Measuring mutations in sperm may reveal risk for autism in future children

Providing a more accurate assessment of ASD risk in future children.


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Autism spectrum disorder (ASD) is a condition that affects social interaction, communication, interests, and behavior. The exact cause of ASD is unknown, but it’s thought that several complex genetic and environmental factors are involved.

It is widely believed that the disorder is linked to de novo mutations that appear only in the child and are not inherited from either parent’s DNA.

In a new study by the University of California, San Diego School of Medicine, scientists depict a strategy to measure disease-causing mutations found distinctly in the sperm of the father, giving a progressively accurate appraisal of ASD risk in future children.

Co-senior author Jonathan Sebat, Ph.D., professor and chief of the Beyster Center for Molecular Genomics of Neuropsychiatric Diseases at UC San Diego School of Medicine, said, “Autism afflicts 1 in 59 children, and we know that these de novo DNA mutations cause a significant portion, yet we are still blind to when and where these mutations will occur. With our new study, we can trace some of these mutations back to the father, and we can directly assess the risk of these same mutations occurring again in future children.”

Co-senior study author Joseph Gleeson, MD, Rady Professor of Neuroscience at UC San Diego School of Medicine and director of neuroscience research at the Rady Children’s Institute for Genomic Medicine said, “However, such estimates are not based on actual knowledge of the risk in an individual family, but instead are based on frequencies in the general population. When a disease-causing mutation occurs for the first time in a family, the probability that it could happen again in future offspring is not known. Thus, families must decide with a great deal of uncertainty.”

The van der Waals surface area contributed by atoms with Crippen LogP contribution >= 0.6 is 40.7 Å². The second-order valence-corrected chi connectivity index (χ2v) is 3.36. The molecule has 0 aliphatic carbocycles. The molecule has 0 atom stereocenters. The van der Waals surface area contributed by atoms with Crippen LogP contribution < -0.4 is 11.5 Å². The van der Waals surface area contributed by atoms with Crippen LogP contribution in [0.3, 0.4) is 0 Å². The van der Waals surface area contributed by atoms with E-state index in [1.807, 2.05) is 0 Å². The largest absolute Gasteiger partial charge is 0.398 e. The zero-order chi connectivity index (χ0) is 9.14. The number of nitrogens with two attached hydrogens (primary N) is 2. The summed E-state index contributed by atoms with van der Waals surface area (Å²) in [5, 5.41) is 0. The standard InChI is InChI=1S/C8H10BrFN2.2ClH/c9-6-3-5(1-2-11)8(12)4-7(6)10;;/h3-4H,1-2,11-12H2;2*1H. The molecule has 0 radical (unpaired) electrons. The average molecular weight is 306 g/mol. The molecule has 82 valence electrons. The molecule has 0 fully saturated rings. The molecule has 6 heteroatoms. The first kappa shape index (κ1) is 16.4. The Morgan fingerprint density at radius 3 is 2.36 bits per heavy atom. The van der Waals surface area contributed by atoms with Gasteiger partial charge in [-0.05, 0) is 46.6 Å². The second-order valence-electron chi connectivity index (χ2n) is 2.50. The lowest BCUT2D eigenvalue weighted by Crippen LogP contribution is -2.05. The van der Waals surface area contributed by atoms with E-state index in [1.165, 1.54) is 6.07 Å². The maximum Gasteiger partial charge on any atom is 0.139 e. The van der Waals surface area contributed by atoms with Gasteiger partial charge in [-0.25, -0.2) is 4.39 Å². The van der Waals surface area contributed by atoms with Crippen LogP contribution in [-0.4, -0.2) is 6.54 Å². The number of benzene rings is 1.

Scientists analyzed the sperm of eight fathers who were already parents of children with ASD. They wanted to look for the presence of multiple, genetically different materials in cells in the same person, a phenomenon called mosaicism. Using deep whole-genome sequencing, they found variants in offspring that were matched only in the father’s sperm.

First author Martin Breuss, Ph.D., an assistant project scientist in Gleeson’s lab, said, “While medical textbooks teach us that every cell in the body has an identical copy of DNA, this is fundamentally not correct. Mutations occur every time a cell divides, so no two cells in the body are genetically identical. Mosaicism can cause cancer or can be silent in the body. If a mutation occurs early in development, then it will be shared by many cells within the body. But if a mutation happens just in sperm, then it can show up in a future child but not cause any disease in the father.”

Up to 15 percent disease-causing mutations were present in fathers’ sperm cells, information that could not be determined through other means, such as blood samples.

Gleeson said, “My laboratory has a long-standing interest in understanding the origins of pediatric brain disease and how mutations contribute to disease in a child. We previously showed that mosaicism in a child could lead to diseases like epilepsy. Here, we show that mosaicism in one of the parents is at least as important when thinking about genetic counseling.”


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